Child Branson sought;Scottish Curriculum
At Kingcase Primary School in Prestwick, P5 pupils have set up a company to produce personalised fridge magnets with a company slogan "Get your face on the fridge".
They have drawn up a business plan which they are taking to the local Bank of Scotland for a start-up grant of pound;50. The company structure includes a resources group to price, order and buy component parts; a sales group to sell to parents, teachers and friends as well as to Kedron Elementary School in Georgia in the United States with whom they are partnered; an advertising group to check commercial prices and conduct a survey of the potential market; and a finance group in overall charge, who monitor income and expenditure and balance the books.
Pupils who have applied by letter for the post of managing director are being interviewed.
Headteacher Anne Nutt says: "Projects like this have great potential to be enlarged through the commitment of the whole staff. It's about educating the children into a thinking culture." Pupils will learn to work in groups, do design, sequencing, functional writing and letter writing, practise telephone and communication skills, decision-making and taking responsibility.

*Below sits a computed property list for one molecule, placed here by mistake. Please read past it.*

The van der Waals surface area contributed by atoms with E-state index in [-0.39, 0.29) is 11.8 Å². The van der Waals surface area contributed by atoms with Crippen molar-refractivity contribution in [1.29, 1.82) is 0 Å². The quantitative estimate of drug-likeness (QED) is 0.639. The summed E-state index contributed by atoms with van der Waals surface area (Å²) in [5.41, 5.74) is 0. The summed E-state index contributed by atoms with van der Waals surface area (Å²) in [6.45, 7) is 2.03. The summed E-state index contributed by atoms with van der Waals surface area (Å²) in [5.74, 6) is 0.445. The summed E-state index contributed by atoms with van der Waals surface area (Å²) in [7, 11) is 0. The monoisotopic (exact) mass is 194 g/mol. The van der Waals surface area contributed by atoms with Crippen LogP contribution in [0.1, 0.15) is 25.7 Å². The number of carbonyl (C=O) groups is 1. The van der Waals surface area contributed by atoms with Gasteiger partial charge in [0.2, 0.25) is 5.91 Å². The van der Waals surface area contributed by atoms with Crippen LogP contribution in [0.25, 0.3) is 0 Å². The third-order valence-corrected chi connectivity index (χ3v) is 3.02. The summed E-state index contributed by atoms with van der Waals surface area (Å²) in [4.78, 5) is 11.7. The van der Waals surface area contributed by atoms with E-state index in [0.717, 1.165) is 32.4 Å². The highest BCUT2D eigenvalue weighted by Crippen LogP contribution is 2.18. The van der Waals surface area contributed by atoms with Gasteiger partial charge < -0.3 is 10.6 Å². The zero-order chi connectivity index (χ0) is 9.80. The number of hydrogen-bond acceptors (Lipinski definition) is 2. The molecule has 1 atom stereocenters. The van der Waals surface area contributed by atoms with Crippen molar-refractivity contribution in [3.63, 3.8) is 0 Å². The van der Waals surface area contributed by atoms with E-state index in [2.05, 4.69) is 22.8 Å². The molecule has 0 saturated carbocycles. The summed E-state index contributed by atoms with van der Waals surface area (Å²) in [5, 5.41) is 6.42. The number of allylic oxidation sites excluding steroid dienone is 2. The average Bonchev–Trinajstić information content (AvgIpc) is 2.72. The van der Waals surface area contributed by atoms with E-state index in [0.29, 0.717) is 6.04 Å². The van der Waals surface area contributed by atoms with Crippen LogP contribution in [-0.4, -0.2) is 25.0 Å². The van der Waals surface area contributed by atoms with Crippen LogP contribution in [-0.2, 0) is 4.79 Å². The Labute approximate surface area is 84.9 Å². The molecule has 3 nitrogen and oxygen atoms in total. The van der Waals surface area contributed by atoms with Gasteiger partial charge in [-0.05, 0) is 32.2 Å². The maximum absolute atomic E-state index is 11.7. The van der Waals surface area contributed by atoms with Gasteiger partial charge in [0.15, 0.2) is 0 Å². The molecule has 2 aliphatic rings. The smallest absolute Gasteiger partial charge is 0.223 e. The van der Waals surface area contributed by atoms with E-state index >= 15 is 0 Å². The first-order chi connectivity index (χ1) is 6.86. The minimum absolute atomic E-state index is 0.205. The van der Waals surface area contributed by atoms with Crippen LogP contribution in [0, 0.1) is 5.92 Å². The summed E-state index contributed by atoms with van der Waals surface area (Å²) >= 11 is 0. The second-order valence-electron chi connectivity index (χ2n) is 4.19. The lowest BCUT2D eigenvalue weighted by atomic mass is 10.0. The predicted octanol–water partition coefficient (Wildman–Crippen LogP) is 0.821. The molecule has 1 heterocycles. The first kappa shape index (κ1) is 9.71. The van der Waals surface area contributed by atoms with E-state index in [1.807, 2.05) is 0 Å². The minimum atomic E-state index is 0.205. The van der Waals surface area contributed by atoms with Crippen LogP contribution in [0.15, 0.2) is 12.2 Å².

At Carrick Academy in Maybole, Secondary 2 pupils are setting up a company to produce healthy biscuits to be sold to the school which will serve them at a parents' evening.
Pupils are developing the recipe, undertaking market research, working out costs, designing a label and packaging. The project involves home economics, mathematics, computing, science and art departments as well as a link-with-industry visit to British Bakeries in Prestwick and product testing by top chefs from Turnberry Hotel.
Comments from the pupils include: "It's real experience"; "You get to go and do things"; "The best bit will be going to visit the real bakery"; "It was our choice and we'll make it work"; "It's different"; "I'm already worried what the chefs will think of our product"; "We'll send you a biscuit, maybe".
Pupils will work together to develop self-confidence, communication skills, creativity and problem-solving skills, maths, science and home economics skills, resulting in a new snack food that reflects the Nineties approach to health.